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Tue 27th Nov 2018 - Update: Greggs trading, Shaftesbury results, JD Wetherspoon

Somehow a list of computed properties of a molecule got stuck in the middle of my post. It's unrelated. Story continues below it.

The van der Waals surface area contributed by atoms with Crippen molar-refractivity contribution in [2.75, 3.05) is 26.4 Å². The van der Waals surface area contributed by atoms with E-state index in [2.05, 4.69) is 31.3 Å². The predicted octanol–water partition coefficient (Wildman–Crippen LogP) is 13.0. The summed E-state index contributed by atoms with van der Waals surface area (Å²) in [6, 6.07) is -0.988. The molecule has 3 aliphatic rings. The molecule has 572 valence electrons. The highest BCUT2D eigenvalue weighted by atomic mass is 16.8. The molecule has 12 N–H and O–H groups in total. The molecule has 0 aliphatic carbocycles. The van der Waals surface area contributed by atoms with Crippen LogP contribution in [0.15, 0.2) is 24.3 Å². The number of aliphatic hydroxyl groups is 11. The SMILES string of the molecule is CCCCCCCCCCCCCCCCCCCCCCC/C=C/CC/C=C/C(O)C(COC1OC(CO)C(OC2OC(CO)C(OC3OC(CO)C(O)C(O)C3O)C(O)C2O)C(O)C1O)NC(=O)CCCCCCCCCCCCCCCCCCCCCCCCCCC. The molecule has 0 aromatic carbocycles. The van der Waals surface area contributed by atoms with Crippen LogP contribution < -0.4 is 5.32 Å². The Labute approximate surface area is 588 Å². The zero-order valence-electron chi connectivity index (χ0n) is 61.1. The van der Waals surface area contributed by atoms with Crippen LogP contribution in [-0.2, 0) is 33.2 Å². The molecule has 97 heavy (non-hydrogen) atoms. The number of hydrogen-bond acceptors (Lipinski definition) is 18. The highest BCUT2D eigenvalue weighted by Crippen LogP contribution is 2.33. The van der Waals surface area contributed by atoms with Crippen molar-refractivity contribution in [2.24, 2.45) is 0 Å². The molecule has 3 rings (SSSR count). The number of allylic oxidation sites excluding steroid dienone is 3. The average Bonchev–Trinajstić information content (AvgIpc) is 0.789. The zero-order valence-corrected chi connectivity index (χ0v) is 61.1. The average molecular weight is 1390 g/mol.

Greggs reports like-for-likes up 4.5%: Food-on-the-go retailer Greggs has reported like-for-like sales increased 4.5% for the eight weeks to 24 November 2018 with total sales up 9%. The company said like-for-like performance was “ahead of expectations” and operational costs had been “well controlled”. It now anticipates 2018 full-year profit before tax, excluding exceptional charges, to be at least £86m. The company stated: “The improved trading performance reported in our third quarter trading update has strengthened further during October and to date in November. In the eight weeks to 24 November 2018, total sales grew by 9.0% (2017: 8.2%) and like-for-like sales in company-managed shops increased 4.5% (2017: 4.5%). In the year-to-date, total sales have grown 6.6% and like-for-like sales have increased 2.5%. This stronger trading in October and November is particularly encouraging as it builds on good comparative sales in the same period last year. Operational costs have been well controlled and, whilst there is still much to play for over the final few weeks of the year, the board now anticipate full year underlying profit before tax, excluding exceptional charges, will be at least £86m.”